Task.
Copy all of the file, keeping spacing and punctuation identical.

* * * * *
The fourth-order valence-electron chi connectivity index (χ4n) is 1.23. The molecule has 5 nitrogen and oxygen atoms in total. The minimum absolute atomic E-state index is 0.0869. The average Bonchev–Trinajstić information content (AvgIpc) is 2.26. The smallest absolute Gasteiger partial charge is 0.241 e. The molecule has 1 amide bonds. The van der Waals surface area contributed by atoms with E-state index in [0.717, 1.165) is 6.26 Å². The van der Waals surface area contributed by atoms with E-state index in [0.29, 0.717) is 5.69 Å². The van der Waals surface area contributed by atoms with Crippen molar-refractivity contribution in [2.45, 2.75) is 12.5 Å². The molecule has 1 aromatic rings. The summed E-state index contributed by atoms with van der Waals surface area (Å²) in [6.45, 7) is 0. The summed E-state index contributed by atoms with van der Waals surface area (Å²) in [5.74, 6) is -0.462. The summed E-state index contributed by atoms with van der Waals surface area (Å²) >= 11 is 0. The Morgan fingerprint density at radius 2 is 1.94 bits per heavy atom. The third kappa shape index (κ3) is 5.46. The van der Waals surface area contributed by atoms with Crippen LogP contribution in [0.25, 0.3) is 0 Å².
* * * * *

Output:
The fourth-order valence-electron chi connectivity index (χ4n) is 1.23. The molecule has 5 nitrogen and oxygen atoms in total. The minimum absolute atomic E-state index is 0.0869. The average Bonchev–Trinajstić information content (AvgIpc) is 2.26. The smallest absolute Gasteiger partial charge is 0.241 e. The molecule has 1 amide bonds. The van der Waals surface area contributed by atoms with E-state index in [0.717, 1.165) is 6.26 Å². The van der Waals surface area contributed by atoms with E-state index in [0.29, 0.717) is 5.69 Å². The van der Waals surface area contributed by atoms with Crippen molar-refractivity contribution in [2.45, 2.75) is 12.5 Å². The molecule has 1 aromatic rings. The summed E-state index contributed by atoms with van der Waals surface area (Å²) in [6.45, 7) is 0. The summed E-state index contributed by atoms with van der Waals surface area (Å²) in [5.74, 6) is -0.462. The summed E-state index contributed by atoms with van der Waals surface area (Å²) >= 11 is 0. The Morgan fingerprint density at radius 2 is 1.94 bits per heavy atom. The third kappa shape index (κ3) is 5.46. The van der Waals surface area contributed by atoms with Crippen LogP contribution in [0.25, 0.3) is 0 Å².